Coda Game - Make your Own Games, Coding for Kids, Unlimited Creativity

App review by
Christy Matte, Common Sense Media
Coda Game - Make your Own Games, Coding for Kids, Unlimited Creativity App Poster Image
Cutesy game-design experience empowers young visual coders.

Parents say

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Kids say

age 9+
Based on 1 review

A lot or a little?

The parents' guide to what's in this app.

Educational Value

Kids can learn about basic coding and some of its main underlying concepts. There's a lot of cause-and-effect but also a lot of thought about how the elements come together to make a game that's not too hard or easy. To get everything working just right before sharing it for others to try, kids will also need to do some theorizing, testing, and problem solving. Though it's mostly for kids who haven't tried visual coding before, Coda Game - Make your Own Games, Coding for Kids, Unlimited Creativity is a fun introduction to basic game creation and empowers kids to share their creations with others.

Ease of Play

Good instructions, but no interactive tutorial. Some might need help with troubleshooting and understanding some of the unlabeled icons.

Violence & Scariness

Can add the option to "shoot" in-game enemies (options are cartoon animals and ghosts), but there are no weapons or blood. Enemies tumble to the ground and disappear.

Sexy Stuff
Language
Consumerism

Link to the developer's Facebook page and a button to subscribe to their newsletter, but user must answer a multiplication problem to access.

Drinking, Drugs & Smoking

What parents need to know

Parents need to know that Coda Game - Make your Own Games, Coding for Kids, Unlimited Creativity is designed to help kids understand basic coding as well as how video games work. Kids can design two kinds of games and then share them to the cloud under a username selected from silly options. If they know a friend's username, they can search specifically for those games, download them, and play them. The free version allows access to all the tools needed for a whack-a-mole-style game, and the side-scroll-style game is available, but most of the necessary commands and triggers are only available in the full game. Read the app's privacy policy to find out about the types of information collected and shared.

User Reviews

There aren't any reviews yet. Be the first to review this title.

Kid, 9 years old April 20, 2016

Wow.

This helped me a LOT. I recommend it for the beginner coder.

What's it about?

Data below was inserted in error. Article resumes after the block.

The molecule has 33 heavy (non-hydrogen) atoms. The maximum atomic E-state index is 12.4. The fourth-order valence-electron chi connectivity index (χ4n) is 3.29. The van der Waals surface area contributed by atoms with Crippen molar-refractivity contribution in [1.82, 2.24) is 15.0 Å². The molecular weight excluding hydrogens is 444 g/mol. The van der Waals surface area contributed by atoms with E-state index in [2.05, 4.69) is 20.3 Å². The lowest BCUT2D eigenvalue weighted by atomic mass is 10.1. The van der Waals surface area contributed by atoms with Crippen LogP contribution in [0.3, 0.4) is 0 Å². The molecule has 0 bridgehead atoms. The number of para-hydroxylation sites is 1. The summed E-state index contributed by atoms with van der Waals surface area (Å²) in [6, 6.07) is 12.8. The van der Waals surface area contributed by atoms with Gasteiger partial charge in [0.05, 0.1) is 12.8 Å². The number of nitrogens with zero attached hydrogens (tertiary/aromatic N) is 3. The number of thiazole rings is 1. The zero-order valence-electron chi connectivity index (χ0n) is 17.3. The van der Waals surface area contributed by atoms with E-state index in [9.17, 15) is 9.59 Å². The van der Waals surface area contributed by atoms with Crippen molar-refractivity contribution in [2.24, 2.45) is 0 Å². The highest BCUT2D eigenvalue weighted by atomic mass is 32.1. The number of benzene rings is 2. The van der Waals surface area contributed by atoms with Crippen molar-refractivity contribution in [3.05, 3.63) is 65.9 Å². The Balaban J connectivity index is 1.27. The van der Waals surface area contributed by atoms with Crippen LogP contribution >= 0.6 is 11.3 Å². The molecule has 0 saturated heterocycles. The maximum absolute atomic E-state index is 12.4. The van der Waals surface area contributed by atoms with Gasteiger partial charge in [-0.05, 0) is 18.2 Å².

CODA GAME  - MAKE YOUR OWN GAMES, CODING FOR KIDS, UNLIMITED CREATIVITY is a simple visual-programming experience for kids. They can design two types of video games (whack-a-mole and side-scroller) using drag-and-drop picture commands and triggers. They can set the character, enemies, setting, speed, and more. They'll tell the game what to do if they hit an obstacle, shoot or hit something, or miss a target, and they decide how and when a game is won or lost. Kids can then test their games and, when ready, upload them to a cloud server to be enjoyed by other players. Likewise, kids can download game created by others. Each account (you can have up to six in the app) is identified by a canned username that kids choose at the beginning.

Is it any good?

This adorable sandbox video-game-design experience will appeal most to younger kids who want the thrill of making their own games. It serves as a playful introduction to video-game design without confusing little ones with too many options. The characters, enemies, and settings are candy-store colorful, and the sounds are silly. With little logic involved and no actual coding, it's too simple for most kids who are already interested in learning to design games or code. That said, it's a nice introduction for those who haven't already been bitten by the coding bug. Coda Game is heavy on the visuals, which has appeal for kids with fewer reading skills but can be frustrating as you try to figure out what the many icons are: Some have descriptions when tapped, and some don't. It could also use at least one more game type to really round things out. For kids with a bit of patience, a drive to create, and little to no coding knowledge, this is an opportunity to make something other kids can download and play, which is both educational and empowering.

Talk to your kids about ...

  • Families can talk about action triggers and commands, just like in the game. What are examples of triggers and commands in other items you use? Think about things such as light switches, remote controls, and telephones.

  • Discuss how the games are like games your kids have played? If they could design any type of game, what would it be? What would it look like?

  • Walk through the commands in the game and talk about how they work. What are other examples of instructions we follow in daily life? What about making a sandwich or getting dressed? Does it matter what order the instructions follow?

App details

Themes & Topics

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For kids who love coding and STEM apps

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